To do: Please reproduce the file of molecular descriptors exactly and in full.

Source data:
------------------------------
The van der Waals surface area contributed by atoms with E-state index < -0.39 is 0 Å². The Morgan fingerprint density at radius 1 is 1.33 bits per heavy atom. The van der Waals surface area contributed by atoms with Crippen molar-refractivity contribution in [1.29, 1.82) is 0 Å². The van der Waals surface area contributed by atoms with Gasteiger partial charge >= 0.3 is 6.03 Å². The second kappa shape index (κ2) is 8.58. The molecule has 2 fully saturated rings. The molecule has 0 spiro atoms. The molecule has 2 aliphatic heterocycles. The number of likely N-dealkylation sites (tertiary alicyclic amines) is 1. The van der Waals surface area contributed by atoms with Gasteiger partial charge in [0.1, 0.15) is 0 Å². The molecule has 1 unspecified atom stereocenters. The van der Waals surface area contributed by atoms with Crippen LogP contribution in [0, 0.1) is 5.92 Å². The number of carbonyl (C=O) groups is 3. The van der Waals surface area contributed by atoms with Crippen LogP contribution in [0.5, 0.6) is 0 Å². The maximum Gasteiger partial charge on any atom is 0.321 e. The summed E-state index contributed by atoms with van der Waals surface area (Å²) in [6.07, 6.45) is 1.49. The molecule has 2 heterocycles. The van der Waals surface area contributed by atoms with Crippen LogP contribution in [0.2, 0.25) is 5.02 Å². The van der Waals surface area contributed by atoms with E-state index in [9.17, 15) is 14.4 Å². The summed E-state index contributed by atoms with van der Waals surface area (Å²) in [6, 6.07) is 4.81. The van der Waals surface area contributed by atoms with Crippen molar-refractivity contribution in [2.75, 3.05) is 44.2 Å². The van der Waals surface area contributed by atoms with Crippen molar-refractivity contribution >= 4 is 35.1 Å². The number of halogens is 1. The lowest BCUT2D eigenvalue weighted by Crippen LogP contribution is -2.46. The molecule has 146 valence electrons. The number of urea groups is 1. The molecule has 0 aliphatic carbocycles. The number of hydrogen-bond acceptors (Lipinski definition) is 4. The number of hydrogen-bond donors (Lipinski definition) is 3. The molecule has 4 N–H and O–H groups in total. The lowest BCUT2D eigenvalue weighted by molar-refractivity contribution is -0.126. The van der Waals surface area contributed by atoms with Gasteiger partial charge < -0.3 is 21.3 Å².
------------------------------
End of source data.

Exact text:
The van der Waals surface area contributed by atoms with E-state index < -0.39 is 0 Å². The Morgan fingerprint density at radius 1 is 1.33 bits per heavy atom. The van der Waals surface area contributed by atoms with Crippen molar-refractivity contribution in [1.29, 1.82) is 0 Å². The van der Waals surface area contributed by atoms with Gasteiger partial charge >= 0.3 is 6.03 Å². The second kappa shape index (κ2) is 8.58. The molecule has 2 fully saturated rings. The molecule has 0 spiro atoms. The molecule has 2 aliphatic heterocycles. The number of likely N-dealkylation sites (tertiary alicyclic amines) is 1. The van der Waals surface area contributed by atoms with Gasteiger partial charge in [0.1, 0.15) is 0 Å². The molecule has 1 unspecified atom stereocenters. The van der Waals surface area contributed by atoms with Crippen LogP contribution in [0, 0.1) is 5.92 Å². The number of carbonyl (C=O) groups is 3. The van der Waals surface area contributed by atoms with Crippen LogP contribution in [0.5, 0.6) is 0 Å². The maximum Gasteiger partial charge on any atom is 0.321 e. The summed E-state index contributed by atoms with van der Waals surface area (Å²) in [6.07, 6.45) is 1.49. The molecule has 2 heterocycles. The van der Waals surface area contributed by atoms with Crippen LogP contribution in [0.2, 0.25) is 5.02 Å². The van der Waals surface area contributed by atoms with E-state index in [9.17, 15) is 14.4 Å². The summed E-state index contributed by atoms with van der Waals surface area (Å²) in [6, 6.07) is 4.81. The van der Waals surface area contributed by atoms with Crippen molar-refractivity contribution in [2.75, 3.05) is 44.2 Å². The van der Waals surface area contributed by atoms with Crippen molar-refractivity contribution >= 4 is 35.1 Å². The number of halogens is 1. The lowest BCUT2D eigenvalue weighted by Crippen LogP contribution is -2.46. The molecule has 146 valence electrons. The number of urea groups is 1. The molecule has 0 aliphatic carbocycles. The number of hydrogen-bond acceptors (Lipinski definition) is 4. The number of hydrogen-bond donors (Lipinski definition) is 3. The molecule has 4 N–H and O–H groups in total. The lowest BCUT2D eigenvalue weighted by molar-refractivity contribution is -0.126. The van der Waals surface area contributed by atoms with Gasteiger partial charge < -0.3 is 21.3 Å².